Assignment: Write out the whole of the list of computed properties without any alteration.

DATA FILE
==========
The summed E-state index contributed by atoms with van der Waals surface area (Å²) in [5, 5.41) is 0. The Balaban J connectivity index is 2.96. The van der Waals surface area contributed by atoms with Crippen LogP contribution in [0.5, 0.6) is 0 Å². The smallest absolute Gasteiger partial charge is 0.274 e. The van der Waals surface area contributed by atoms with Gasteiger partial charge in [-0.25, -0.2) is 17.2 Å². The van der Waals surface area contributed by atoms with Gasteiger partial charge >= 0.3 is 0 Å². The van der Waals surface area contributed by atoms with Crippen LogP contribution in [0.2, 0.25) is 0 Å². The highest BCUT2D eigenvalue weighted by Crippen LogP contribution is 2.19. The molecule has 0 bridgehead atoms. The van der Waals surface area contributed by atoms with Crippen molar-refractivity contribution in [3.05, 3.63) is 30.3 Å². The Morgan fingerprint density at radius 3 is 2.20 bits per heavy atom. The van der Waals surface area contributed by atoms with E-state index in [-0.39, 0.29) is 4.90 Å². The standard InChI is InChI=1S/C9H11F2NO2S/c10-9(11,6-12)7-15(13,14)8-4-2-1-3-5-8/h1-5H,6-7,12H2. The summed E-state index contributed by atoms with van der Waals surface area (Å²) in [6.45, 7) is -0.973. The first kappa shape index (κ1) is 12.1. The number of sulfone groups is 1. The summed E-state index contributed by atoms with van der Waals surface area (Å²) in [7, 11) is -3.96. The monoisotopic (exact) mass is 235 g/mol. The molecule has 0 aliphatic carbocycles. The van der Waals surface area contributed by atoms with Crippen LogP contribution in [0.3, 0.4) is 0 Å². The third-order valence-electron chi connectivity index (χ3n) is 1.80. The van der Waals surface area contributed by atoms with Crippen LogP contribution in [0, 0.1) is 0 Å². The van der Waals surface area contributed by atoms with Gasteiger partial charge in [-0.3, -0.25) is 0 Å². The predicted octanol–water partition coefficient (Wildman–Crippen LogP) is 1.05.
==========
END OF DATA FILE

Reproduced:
The summed E-state index contributed by atoms with van der Waals surface area (Å²) in [5, 5.41) is 0. The Balaban J connectivity index is 2.96. The van der Waals surface area contributed by atoms with Crippen LogP contribution in [0.5, 0.6) is 0 Å². The smallest absolute Gasteiger partial charge is 0.274 e. The van der Waals surface area contributed by atoms with Gasteiger partial charge in [-0.25, -0.2) is 17.2 Å². The van der Waals surface area contributed by atoms with Gasteiger partial charge >= 0.3 is 0 Å². The van der Waals surface area contributed by atoms with Crippen LogP contribution in [0.2, 0.25) is 0 Å². The highest BCUT2D eigenvalue weighted by Crippen LogP contribution is 2.19. The molecule has 0 bridgehead atoms. The van der Waals surface area contributed by atoms with Crippen molar-refractivity contribution in [3.05, 3.63) is 30.3 Å². The Morgan fingerprint density at radius 3 is 2.20 bits per heavy atom. The van der Waals surface area contributed by atoms with E-state index in [-0.39, 0.29) is 4.90 Å². The standard InChI is InChI=1S/C9H11F2NO2S/c10-9(11,6-12)7-15(13,14)8-4-2-1-3-5-8/h1-5H,6-7,12H2. The summed E-state index contributed by atoms with van der Waals surface area (Å²) in [6.45, 7) is -0.973. The first kappa shape index (κ1) is 12.1. The number of sulfone groups is 1. The summed E-state index contributed by atoms with van der Waals surface area (Å²) in [7, 11) is -3.96. The monoisotopic (exact) mass is 235 g/mol. The molecule has 0 aliphatic carbocycles. The van der Waals surface area contributed by atoms with Crippen LogP contribution in [0.3, 0.4) is 0 Å². The third-order valence-electron chi connectivity index (χ3n) is 1.80. The van der Waals surface area contributed by atoms with Crippen LogP contribution in [0, 0.1) is 0 Å². The van der Waals surface area contributed by atoms with Gasteiger partial charge in [-0.3, -0.25) is 0 Å². The predicted octanol–water partition coefficient (Wildman–Crippen LogP) is 1.05.